posted by Uncle Jack at 8:19 AM

Comments [6]



Wednesday, August 29, 2007
Campobello, Part II, Wednesday August 29, 2007
     It's another magnificent fall day in Camden, not conducive to sitting in front of a computer.  Uncle Jack therefore will eschew writing a lengthy blog and instead will offer a few more pictures from his recent trip to Campobello Island. (A picture is worth a thousand words....?)


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This herring weir is in front of our friends' house on the Bay of Fundy. Fishermen arrived to empty the weir Sunday afternoon. Six men used this boat and its boom to draw the net together.

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When the zillions of herring had been forced into a "purse" or pocket this larger boat moved in and began to pump the assembled herring into its holds.

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After a half hour of steady pumping the white boat was full and this black boat moved in to get the rest. These herring will probably wind up as lobster trap bait or animal food.

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Lubec, Maine, once a thriving fishing town, is the gateway to Campobello. It's full of old wooden buildings like these, reminiscent of Deadwood, South Dakota and other frontier towns.

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Sunset over Lubec Sunday night. The whole area is breathtakingly beautiful, day or night.

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This place is a veritable shrine to the Maine blueberry which holds iconic status in this state along with the lobster and the potato.

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The "Down East Natural History Museum" cracked us up. It and the blueberry shrine are both south of Lubec a few miles.

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Another view of the museum. In all it covers a couple of acres.

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The famed Brooklin Boat Yard where some of the world's finest sailboats have been built. Many were designed by E.B. White's son, Joel. E.B. White lived just up the road in North Brooklin.

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Stonington harbor is pretty but not nearly as interesting as Camden harbor. We had a magnificently mediocre lunch at this waterfront restaurant.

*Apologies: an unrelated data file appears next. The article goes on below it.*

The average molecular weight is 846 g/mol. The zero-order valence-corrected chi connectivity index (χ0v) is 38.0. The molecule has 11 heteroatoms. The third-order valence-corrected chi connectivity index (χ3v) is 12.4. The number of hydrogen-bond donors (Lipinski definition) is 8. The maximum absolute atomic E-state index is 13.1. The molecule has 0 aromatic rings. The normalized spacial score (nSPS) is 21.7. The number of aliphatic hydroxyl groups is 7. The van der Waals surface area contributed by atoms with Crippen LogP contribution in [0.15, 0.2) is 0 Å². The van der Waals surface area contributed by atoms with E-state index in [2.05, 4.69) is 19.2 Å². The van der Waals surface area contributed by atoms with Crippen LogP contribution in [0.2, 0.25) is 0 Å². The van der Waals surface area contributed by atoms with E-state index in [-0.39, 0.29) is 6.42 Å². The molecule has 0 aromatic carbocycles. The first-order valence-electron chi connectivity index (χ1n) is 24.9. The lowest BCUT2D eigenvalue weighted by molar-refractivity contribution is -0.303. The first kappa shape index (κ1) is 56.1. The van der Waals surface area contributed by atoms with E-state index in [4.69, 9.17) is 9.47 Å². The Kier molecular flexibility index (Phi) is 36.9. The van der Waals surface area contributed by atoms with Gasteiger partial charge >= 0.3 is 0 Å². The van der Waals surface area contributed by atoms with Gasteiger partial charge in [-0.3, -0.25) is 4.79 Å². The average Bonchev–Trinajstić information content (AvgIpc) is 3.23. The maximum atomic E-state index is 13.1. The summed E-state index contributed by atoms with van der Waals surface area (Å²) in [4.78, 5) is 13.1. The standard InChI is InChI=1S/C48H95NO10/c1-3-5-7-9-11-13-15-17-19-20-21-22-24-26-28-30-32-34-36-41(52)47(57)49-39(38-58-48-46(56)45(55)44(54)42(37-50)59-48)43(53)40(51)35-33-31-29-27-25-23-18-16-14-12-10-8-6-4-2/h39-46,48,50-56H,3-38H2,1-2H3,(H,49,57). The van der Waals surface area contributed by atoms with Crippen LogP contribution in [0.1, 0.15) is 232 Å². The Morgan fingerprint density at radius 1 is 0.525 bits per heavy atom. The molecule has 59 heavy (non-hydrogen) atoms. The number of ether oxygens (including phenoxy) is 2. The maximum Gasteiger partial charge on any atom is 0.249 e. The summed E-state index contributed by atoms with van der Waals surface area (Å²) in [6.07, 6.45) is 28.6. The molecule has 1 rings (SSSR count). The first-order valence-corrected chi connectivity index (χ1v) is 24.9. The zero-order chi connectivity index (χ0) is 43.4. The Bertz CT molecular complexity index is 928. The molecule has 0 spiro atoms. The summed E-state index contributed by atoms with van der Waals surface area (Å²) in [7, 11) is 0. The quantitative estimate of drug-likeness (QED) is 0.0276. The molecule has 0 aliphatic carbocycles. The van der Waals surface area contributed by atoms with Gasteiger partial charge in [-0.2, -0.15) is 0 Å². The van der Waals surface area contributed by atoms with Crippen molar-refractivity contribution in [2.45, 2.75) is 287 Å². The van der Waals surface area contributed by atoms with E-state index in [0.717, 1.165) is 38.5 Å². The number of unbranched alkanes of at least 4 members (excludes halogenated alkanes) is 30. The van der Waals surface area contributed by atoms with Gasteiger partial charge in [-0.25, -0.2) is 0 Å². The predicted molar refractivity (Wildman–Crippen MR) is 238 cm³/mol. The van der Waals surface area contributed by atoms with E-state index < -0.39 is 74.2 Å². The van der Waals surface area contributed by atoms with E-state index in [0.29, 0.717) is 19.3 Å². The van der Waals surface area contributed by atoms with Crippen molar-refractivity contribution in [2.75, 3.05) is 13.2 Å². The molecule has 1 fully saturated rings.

posted by Uncle Jack at 1:53 PM

Comments [3]



Tuesday, August 28, 2007
Back from Campobello, Tuesday August 28, 2007

     Uncle Jack and Mrs. U.J. are back in Camden after a delightful weekend visiting friends at their rustic cabin overlooking the Bay of Fundy on Campobello Island in New Brunswick, Canada. It was a relaxing change just to stare at spectacular scenery after three months in the hustle and bustle of Camden harbor.


    Their hosts gave them the grand tour of the island on which some 1200 souls eke out meager livings following the traditional trades and crafts of their forebears---fishing, lobstering, raking blueberries, building summer homes for rich Americans and selling real estate. Their tour included a visit to the most famous structure on the island---the Roosevelt family "cottage" where FDR spent the summers of his childhood and where his children did the same until their father was stricken by polio in 1921 after which he visited Campobello briefly only three times.


    The home and several other buildings in the complex (along with 2800 acres of surrounding woodlands) are maintained by a joint Canadian-U.S. commission as a memorial to FDR and to the traditionally warm relationship enjoyed by the two countries.  It is one of the most beautiful places of its kind Uncle Jack has ever seen.                 


On Monday they took the long way home, visiting a number of picturesque Maine seacoast towns between Campobello and Camden including Blue Hill, Brooklin (home of the author E.B. White), Deer Isle, Stonington, and Castine (home of the Maine Merchant Marine Academy).  They took so many pictures along the way that it will take several weblog entries to show them all.


    Here's a start:


    



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Sunrise over Camden harbor, Tuesday August 28, 5:15 a.m.

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Ditto. Fifteen minutes later. Worth getting up for.

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The Roosevelt cottage, built in 1897 and later expanded as the family grew.

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Looking toward the bay through an oval window in the sitting room. The house and all the furnishings were quite simple and unostentatious. The Roosevelts had so much old money they didn't have to show off.

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Riotously colored flowers bloom everywhere on the grounds of the Roosevelt compound.